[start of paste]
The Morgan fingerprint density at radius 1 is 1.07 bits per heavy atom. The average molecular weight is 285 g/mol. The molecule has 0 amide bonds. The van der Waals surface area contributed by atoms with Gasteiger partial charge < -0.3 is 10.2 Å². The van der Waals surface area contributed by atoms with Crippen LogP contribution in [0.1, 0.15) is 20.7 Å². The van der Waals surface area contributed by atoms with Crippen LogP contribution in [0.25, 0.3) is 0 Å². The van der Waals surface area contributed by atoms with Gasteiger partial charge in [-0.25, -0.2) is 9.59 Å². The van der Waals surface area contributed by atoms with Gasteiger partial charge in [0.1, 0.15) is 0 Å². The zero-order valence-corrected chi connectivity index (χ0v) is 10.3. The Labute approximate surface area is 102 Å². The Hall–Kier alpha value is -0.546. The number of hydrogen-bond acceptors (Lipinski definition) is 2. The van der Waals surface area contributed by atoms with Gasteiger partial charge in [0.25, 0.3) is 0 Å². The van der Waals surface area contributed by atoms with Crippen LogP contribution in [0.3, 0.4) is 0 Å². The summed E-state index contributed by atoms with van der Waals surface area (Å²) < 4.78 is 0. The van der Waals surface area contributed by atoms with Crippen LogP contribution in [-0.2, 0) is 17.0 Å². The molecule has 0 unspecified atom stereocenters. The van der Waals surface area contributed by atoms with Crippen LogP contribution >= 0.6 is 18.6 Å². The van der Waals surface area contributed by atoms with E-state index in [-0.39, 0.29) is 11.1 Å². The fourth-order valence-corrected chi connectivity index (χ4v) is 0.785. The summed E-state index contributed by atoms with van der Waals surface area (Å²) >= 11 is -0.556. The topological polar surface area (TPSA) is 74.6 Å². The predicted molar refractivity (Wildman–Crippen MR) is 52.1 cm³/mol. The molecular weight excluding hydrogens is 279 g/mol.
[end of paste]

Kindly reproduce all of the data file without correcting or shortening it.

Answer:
The Morgan fingerprint density at radius 1 is 1.07 bits per heavy atom. The average molecular weight is 285 g/mol. The molecule has 0 amide bonds. The van der Waals surface area contributed by atoms with Gasteiger partial charge < -0.3 is 10.2 Å². The van der Waals surface area contributed by atoms with Crippen LogP contribution in [0.1, 0.15) is 20.7 Å². The van der Waals surface area contributed by atoms with Crippen LogP contribution in [0.25, 0.3) is 0 Å². The van der Waals surface area contributed by atoms with Gasteiger partial charge in [-0.25, -0.2) is 9.59 Å². The van der Waals surface area contributed by atoms with Gasteiger partial charge in [0.1, 0.15) is 0 Å². The zero-order valence-corrected chi connectivity index (χ0v) is 10.3. The Labute approximate surface area is 102 Å². The Hall–Kier alpha value is -0.546. The number of hydrogen-bond acceptors (Lipinski definition) is 2. The van der Waals surface area contributed by atoms with Gasteiger partial charge in [0.25, 0.3) is 0 Å². The van der Waals surface area contributed by atoms with Crippen LogP contribution in [0.3, 0.4) is 0 Å². The summed E-state index contributed by atoms with van der Waals surface area (Å²) < 4.78 is 0. The van der Waals surface area contributed by atoms with Crippen LogP contribution in [-0.2, 0) is 17.0 Å². The molecule has 0 unspecified atom stereocenters. The van der Waals surface area contributed by atoms with Crippen LogP contribution >= 0.6 is 18.6 Å². The van der Waals surface area contributed by atoms with E-state index in [-0.39, 0.29) is 11.1 Å². The fourth-order valence-corrected chi connectivity index (χ4v) is 0.785. The summed E-state index contributed by atoms with van der Waals surface area (Å²) >= 11 is -0.556. The topological polar surface area (TPSA) is 74.6 Å². The predicted molar refractivity (Wildman–Crippen MR) is 52.1 cm³/mol. The molecular weight excluding hydrogens is 279 g/mol.